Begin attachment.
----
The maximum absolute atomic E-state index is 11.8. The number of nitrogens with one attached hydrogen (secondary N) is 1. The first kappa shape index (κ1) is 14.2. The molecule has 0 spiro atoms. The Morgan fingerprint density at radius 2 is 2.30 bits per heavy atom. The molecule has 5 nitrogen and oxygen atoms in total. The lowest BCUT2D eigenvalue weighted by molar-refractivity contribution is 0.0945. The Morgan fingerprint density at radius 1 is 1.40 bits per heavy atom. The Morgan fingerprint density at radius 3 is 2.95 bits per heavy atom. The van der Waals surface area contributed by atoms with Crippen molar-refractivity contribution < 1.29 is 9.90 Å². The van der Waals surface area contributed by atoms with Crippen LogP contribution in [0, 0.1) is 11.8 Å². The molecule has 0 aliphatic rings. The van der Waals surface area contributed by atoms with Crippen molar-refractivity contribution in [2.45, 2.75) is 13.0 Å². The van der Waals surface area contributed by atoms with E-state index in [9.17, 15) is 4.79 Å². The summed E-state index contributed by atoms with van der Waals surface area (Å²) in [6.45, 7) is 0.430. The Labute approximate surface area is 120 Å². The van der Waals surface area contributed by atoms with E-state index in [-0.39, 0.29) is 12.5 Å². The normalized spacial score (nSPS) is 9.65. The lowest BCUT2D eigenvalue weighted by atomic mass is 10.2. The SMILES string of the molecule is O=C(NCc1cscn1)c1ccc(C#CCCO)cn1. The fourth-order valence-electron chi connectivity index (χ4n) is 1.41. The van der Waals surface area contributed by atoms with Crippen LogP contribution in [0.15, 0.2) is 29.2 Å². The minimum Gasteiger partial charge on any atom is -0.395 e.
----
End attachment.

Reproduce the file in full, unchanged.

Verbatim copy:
The maximum absolute atomic E-state index is 11.8. The number of nitrogens with one attached hydrogen (secondary N) is 1. The first kappa shape index (κ1) is 14.2. The molecule has 0 spiro atoms. The Morgan fingerprint density at radius 2 is 2.30 bits per heavy atom. The molecule has 5 nitrogen and oxygen atoms in total. The lowest BCUT2D eigenvalue weighted by molar-refractivity contribution is 0.0945. The Morgan fingerprint density at radius 1 is 1.40 bits per heavy atom. The Morgan fingerprint density at radius 3 is 2.95 bits per heavy atom. The van der Waals surface area contributed by atoms with Crippen molar-refractivity contribution < 1.29 is 9.90 Å². The van der Waals surface area contributed by atoms with Crippen LogP contribution in [0, 0.1) is 11.8 Å². The molecule has 0 aliphatic rings. The van der Waals surface area contributed by atoms with Crippen molar-refractivity contribution in [2.45, 2.75) is 13.0 Å². The van der Waals surface area contributed by atoms with E-state index in [9.17, 15) is 4.79 Å². The summed E-state index contributed by atoms with van der Waals surface area (Å²) in [6.45, 7) is 0.430. The Labute approximate surface area is 120 Å². The van der Waals surface area contributed by atoms with E-state index in [-0.39, 0.29) is 12.5 Å². The normalized spacial score (nSPS) is 9.65. The lowest BCUT2D eigenvalue weighted by atomic mass is 10.2. The SMILES string of the molecule is O=C(NCc1cscn1)c1ccc(C#CCCO)cn1. The fourth-order valence-electron chi connectivity index (χ4n) is 1.41. The van der Waals surface area contributed by atoms with Crippen LogP contribution in [0.15, 0.2) is 29.2 Å². The minimum Gasteiger partial charge on any atom is -0.395 e.